Medal of Honor Citation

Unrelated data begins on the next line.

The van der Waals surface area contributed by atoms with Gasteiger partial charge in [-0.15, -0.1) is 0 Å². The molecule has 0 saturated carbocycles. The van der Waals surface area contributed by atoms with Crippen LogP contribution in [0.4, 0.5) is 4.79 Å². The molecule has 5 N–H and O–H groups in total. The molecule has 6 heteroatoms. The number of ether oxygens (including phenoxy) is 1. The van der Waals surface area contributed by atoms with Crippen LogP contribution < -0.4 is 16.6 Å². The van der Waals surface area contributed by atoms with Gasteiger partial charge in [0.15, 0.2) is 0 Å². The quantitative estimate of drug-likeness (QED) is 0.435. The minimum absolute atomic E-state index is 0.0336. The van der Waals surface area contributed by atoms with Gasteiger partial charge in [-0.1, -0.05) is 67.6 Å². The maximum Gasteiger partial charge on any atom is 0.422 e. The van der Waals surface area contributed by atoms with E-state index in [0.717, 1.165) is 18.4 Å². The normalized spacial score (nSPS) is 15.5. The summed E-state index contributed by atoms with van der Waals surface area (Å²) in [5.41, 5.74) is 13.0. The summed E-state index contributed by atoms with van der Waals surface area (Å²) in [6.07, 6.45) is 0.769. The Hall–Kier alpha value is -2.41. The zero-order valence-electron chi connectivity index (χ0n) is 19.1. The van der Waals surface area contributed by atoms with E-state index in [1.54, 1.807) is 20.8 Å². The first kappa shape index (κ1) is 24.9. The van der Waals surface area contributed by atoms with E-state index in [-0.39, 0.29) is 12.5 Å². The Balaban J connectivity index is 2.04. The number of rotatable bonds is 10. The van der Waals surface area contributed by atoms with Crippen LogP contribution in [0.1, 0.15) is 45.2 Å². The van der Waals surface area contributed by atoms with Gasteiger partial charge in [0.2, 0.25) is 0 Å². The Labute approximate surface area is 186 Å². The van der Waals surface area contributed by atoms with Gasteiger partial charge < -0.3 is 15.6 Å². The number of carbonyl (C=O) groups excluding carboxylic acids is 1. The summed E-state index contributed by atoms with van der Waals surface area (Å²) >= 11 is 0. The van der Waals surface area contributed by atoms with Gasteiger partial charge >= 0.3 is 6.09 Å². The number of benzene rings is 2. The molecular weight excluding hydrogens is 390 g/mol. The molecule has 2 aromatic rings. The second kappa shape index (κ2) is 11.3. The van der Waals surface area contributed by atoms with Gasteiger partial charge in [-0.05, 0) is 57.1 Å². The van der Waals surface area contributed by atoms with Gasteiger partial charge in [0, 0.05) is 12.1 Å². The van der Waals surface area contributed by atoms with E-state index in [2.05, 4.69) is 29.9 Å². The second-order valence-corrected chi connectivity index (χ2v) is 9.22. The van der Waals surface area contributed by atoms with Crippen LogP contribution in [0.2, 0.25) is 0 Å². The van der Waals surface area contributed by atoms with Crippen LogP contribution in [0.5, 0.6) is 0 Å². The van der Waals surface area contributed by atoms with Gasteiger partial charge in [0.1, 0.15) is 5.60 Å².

Major George Andrew Davis, Jr., United States Air Force, 334th Fighter Squadron, 4th Fighter Group, 5th Air Force, distinguished himself by conspicuous gallantry and intrepidity at the risk of his life above and beyond the call of duty on 10 February 1952, near Sinuiju-Yalu River area, Korea. While leading a flight of four F-86 Saber jets on a combat aerial patrol mission near the Manchurian border, Major Davis’ element leader ran out of oxygen and was forced to retire from the flight with his wingman accompanying him. Major Davis and the remaining F-86’s continued the mission and sighted a formation of approximately 12 enemy MiG-15 aircraft speeding southward toward an area where friendly fighter-bombers were conducting low level operations against the Communist lines of communications. With selfless disregard for the numerical superiority of the enemy, Major Davis positioned his two aircraft, then dove at the MiG formation. While speeding through the formation from the rear he singled out a MiG-15 and destroyed it with a concentrated burst of fire. Although he was now under continuous fire from the enemy fighters to his rear, Major Davis sustained his attack. He fired at another MiG-15 which, bursting into smoke and flames, went into a vertical dive. Rather than maintain his superior speed and evade the enemy fire being concentrated on him, he elected to reduce his speed and sought out still a third MiG-15. During this latest attack his aircraft sustained a direct hit, went out of control, then crashed into a mountain 30 miles south of the Yalu River. Major Davis’ bold attack completely disrupted the enemy formation, permitting the friendly fighter-bombers to successfully complete their interdiction mission. Major Davis, by his indomitable fighting spirit, heroic aggressiveness, and superb courage in engaging the enemy against formidable odds exemplified valor at its highest.